If you’re in the habit of using Google for your writing research, these 10 Google Search Tricks could help you find what you’re looking for and get back to writing that little bit quicker.
And finally, if you’re planning on travelling in the near future, you might want to check out The Misanthrope’s Guide to Reading While Travelling (or How to Be Left Alone) for some tips on getting some reading done while in transit.
March 2nd, 2012 — Books and Publishing, Craft of Writing, Digital Publishing, Marketing, Self-Publishing, Writers
March is one of my favourite parts of the year, often because news starts to filter through from literary festivals and writers conferences that take place around the country. Which is why we start this Friday Fry-Up with news that the National Young Writers Festival will take taking proposals now from people who want to be involved when the Festival takes place in September.
Registrations are also open for the Romance Writers of Australia’s 21st Annual Conference . It takes place on the Gold Coast from the 16-19 of August and their featured guests include Eloisa James, Alexandra Sokoloff, Monique Patterson, and Helen Breitwieser.
From the writers events coming to the future we move to one going on right now – the Adelaide Writers Festival is in full swing at the moment and there’s a dedicated team of attendees live-tweeting the sessions for those of us who can’t make it.
If you need a little help getting into a writing mood this weekend, try checking out John Steinbeck’s thoughts on The Art of Fiction over at the Paris Review. Even if you’re not familiar with Steinbeck’s work, his Six Rules for Getting Started are some inspirational reading.
If you’re in a more practical mood, Jane Friedman’s advice for Building a More Effective Author Site is a great way of giving your online presence a quick check-up. Run down the list of five things Friedman believes every site should have, and ensure you’re not making one of the five most common mistakes.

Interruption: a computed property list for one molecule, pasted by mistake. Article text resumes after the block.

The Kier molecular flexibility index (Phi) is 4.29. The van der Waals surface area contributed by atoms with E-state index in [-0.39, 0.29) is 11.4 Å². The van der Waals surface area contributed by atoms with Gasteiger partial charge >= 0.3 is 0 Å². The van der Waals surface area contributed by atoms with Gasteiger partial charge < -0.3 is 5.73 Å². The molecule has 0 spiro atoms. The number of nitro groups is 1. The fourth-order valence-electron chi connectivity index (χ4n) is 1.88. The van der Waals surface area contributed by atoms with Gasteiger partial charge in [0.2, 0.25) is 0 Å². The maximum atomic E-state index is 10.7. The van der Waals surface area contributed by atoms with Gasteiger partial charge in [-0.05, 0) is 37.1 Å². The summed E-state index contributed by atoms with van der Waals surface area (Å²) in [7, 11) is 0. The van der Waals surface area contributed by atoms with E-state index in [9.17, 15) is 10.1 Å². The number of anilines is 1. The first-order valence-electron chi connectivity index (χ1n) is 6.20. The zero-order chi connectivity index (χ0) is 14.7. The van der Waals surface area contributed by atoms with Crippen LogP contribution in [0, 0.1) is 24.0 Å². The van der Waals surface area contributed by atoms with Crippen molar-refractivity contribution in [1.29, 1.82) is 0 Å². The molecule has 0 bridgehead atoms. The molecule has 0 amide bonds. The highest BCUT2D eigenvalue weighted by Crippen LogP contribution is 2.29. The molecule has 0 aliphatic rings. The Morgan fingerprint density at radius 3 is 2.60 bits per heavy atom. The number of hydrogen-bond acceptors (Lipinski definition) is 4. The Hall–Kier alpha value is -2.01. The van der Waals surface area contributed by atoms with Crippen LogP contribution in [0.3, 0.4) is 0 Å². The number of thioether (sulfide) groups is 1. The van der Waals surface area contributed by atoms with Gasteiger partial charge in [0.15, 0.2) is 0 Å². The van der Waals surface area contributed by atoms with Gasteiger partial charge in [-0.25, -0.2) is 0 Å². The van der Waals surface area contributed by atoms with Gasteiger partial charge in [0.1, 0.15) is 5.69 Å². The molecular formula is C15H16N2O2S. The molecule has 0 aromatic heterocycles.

Finally, UK writer Kerry Wilkinson’s Misadventures in Publishing post over on Futurebook traces his journey from best-selling self-published writer to his recent deal with Pan Macmillan. Wilkinson comes off as a very smart, passionate writer who looks at both traditional and e-publishing with an eye towards building the career he wants to have, rather than the career others are expecting him to have.
That’s the news and blog-posts that’s had our interest this week – how about you? Post your favourite writing, publishing, and freelancing links in the comments and let us know what we missed.
August 24th, 2011 — AWM, AWM Forums, Books and Publishing, Craft of Writing, Genre, Uncategorized, Writers, Writing Races
Hi, I’m Perry, the new AWM intern, and last week was my first ever Writing Race.
Writing Races are totally back with a bang for Season 2. Last night we welcomed special guest, fantasy author Kim Falconer, who gave us some great insights into how she plans her writing and how to get the best from your characters and settings.
Tip 1: Write scene breakdowns
I find scene summaries very helpful in large works but any short that’s ‘lost the plot’ can benefit too. Write a sentence or two for every scene or change in POV. Then you can see how to get things a move on…which characters need to get busy making trouble or blocking the way or finding a way out.